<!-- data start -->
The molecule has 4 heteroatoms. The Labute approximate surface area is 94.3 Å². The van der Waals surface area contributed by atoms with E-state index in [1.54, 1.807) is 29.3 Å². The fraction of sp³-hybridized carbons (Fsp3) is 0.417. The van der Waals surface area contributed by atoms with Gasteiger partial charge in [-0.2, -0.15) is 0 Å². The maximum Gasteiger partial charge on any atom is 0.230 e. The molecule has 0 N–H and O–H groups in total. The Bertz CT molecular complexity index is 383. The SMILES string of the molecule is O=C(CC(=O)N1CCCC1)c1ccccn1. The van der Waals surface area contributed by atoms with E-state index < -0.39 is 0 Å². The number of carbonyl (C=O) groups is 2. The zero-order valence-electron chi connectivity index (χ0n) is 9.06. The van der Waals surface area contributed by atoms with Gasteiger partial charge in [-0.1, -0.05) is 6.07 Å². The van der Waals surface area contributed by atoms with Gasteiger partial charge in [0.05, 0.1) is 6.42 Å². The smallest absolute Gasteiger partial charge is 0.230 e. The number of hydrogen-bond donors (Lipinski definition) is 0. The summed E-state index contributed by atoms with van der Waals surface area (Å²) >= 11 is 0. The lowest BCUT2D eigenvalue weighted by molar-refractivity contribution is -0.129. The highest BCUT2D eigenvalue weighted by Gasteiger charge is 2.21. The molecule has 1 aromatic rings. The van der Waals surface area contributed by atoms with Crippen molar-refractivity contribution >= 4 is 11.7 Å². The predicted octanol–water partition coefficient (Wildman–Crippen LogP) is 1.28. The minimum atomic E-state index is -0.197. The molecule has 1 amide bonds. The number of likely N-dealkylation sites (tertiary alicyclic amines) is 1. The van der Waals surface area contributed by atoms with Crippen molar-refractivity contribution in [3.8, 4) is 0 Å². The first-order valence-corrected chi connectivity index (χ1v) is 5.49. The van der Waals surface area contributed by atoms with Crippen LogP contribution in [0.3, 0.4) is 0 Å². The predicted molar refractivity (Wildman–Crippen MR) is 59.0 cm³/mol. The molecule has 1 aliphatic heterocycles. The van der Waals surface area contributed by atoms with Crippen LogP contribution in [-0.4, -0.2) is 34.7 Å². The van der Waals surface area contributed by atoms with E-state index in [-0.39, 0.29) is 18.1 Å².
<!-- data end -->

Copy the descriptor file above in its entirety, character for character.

The molecule has 4 heteroatoms. The Labute approximate surface area is 94.3 Å². The van der Waals surface area contributed by atoms with E-state index in [1.54, 1.807) is 29.3 Å². The fraction of sp³-hybridized carbons (Fsp3) is 0.417. The van der Waals surface area contributed by atoms with Gasteiger partial charge in [-0.2, -0.15) is 0 Å². The maximum Gasteiger partial charge on any atom is 0.230 e. The molecule has 0 N–H and O–H groups in total. The Bertz CT molecular complexity index is 383. The SMILES string of the molecule is O=C(CC(=O)N1CCCC1)c1ccccn1. The van der Waals surface area contributed by atoms with E-state index < -0.39 is 0 Å². The number of carbonyl (C=O) groups is 2. The zero-order valence-electron chi connectivity index (χ0n) is 9.06. The van der Waals surface area contributed by atoms with Gasteiger partial charge in [-0.1, -0.05) is 6.07 Å². The van der Waals surface area contributed by atoms with Gasteiger partial charge in [0.05, 0.1) is 6.42 Å². The smallest absolute Gasteiger partial charge is 0.230 e. The number of hydrogen-bond donors (Lipinski definition) is 0. The summed E-state index contributed by atoms with van der Waals surface area (Å²) >= 11 is 0. The lowest BCUT2D eigenvalue weighted by molar-refractivity contribution is -0.129. The highest BCUT2D eigenvalue weighted by Gasteiger charge is 2.21. The molecule has 1 aromatic rings. The van der Waals surface area contributed by atoms with Crippen molar-refractivity contribution >= 4 is 11.7 Å². The predicted octanol–water partition coefficient (Wildman–Crippen LogP) is 1.28. The minimum atomic E-state index is -0.197. The molecule has 1 amide bonds. The number of likely N-dealkylation sites (tertiary alicyclic amines) is 1. The van der Waals surface area contributed by atoms with Crippen molar-refractivity contribution in [3.8, 4) is 0 Å². The first-order valence-corrected chi connectivity index (χ1v) is 5.49. The van der Waals surface area contributed by atoms with Crippen LogP contribution in [0.3, 0.4) is 0 Å². The predicted molar refractivity (Wildman–Crippen MR) is 59.0 cm³/mol. The molecule has 1 aliphatic heterocycles. The van der Waals surface area contributed by atoms with Crippen LogP contribution in [-0.4, -0.2) is 34.7 Å². The van der Waals surface area contributed by atoms with E-state index in [-0.39, 0.29) is 18.1 Å².